Qin Shĭ Huángdi (ca. 259-210 B.C.)Qin Shĭ Huángdi (ca. 259-210 B.C.) - Considered the first true emperor of a unified China, Ying Zheng (his personal name) is one of the most famous figures in Chinese history. Before Zheng, Chinese rulers were called Wang, which literally meant "big man", but came to mean "chief" or "king". Once in power, however, Zheng adopted a new title: "Qin Shĭ Huángdi", or First Sovereign Emperor of Qin. Out of the Warring States Period and the end of the Zhou Dynasty, there emerged the short-lived, but very influential dynasty of Qin. Qin was the western most state competing for supremacy of China. Zheng was ruler for the entire period of Qin, his dynasty died with him. Like much of ancient Chinese history, most of our knowledge of Zheng comes from Sima Qian's Records of the Grand Historian. He was born into a royal family, the son of Zichi, king of the state of Qin. At the age of only 13, on his father's death, he became ruler; however, a man named Lű Buwei served as regent while he was a child. It didn't take long for Zheng to become an ambitious and, ultimately, heavy-handed tyrant. Upon reaching ruling age, he eliminated Lű Buwei as a potential rival. He also sought to prevent any possibility of dissent in his kingdom by suppressing intellectual discourse. This was accomplished by burning bamboo scrolls and executing scholars. Zheng was a fierce anti-Confucian and outlawed its teachings throughout China.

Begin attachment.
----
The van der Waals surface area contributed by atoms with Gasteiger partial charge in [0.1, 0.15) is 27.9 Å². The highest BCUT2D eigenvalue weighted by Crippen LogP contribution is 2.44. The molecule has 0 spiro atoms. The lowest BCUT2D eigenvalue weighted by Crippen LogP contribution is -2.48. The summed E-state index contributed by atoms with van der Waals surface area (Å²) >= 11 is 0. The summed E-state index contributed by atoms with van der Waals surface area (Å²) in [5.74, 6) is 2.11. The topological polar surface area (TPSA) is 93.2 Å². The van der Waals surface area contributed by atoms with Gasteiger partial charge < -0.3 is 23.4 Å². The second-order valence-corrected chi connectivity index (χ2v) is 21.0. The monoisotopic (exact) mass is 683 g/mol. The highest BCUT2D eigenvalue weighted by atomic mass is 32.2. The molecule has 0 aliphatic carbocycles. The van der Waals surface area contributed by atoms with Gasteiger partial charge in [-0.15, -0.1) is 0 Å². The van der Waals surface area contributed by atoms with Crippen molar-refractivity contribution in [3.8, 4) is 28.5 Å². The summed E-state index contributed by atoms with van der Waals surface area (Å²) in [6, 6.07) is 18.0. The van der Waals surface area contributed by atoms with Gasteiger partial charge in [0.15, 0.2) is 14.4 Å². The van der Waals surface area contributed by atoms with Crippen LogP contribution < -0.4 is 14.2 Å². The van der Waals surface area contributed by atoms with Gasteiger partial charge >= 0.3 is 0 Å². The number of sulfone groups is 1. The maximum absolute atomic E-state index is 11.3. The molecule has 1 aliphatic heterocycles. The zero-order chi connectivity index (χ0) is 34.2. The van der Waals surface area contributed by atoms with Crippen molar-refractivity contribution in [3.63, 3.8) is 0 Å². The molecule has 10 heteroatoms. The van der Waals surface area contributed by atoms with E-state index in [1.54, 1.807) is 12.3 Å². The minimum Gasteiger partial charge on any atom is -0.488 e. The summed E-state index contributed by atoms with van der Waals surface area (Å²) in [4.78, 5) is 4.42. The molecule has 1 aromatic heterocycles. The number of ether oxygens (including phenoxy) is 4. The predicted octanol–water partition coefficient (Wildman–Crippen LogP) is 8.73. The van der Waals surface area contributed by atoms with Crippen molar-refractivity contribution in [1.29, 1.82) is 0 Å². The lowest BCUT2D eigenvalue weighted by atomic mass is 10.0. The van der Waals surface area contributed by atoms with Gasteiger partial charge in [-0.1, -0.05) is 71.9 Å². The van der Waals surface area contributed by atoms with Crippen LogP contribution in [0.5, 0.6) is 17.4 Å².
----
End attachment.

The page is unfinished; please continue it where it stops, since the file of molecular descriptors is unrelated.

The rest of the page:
Many later historians attribute the rapid downfall of the Qin Dynasty to these measures. At the same time, there were notable accomplishments under his reign. The end of the civil wars brought economic prosperity, and he contributed by standardizing weights, measures and currency; as well as constructing the first road system in the land. He built the famous Terracotta Army (see Terracotta Army) to protect him in the afterlife, and the even more famous Great Wall (see Great Wall) was begun during his rule. This dichotomy has produced a mixed legacy for the First Sovereign Emperor. Zheng was famous for one other thing, his obsession with finding the secret to immortality. He had his alchemists concoct numerous potions in the hope of finding the one that would keep him alive forever. Ironically, several of these mixtures contained mercury and probably contributed to his premature death.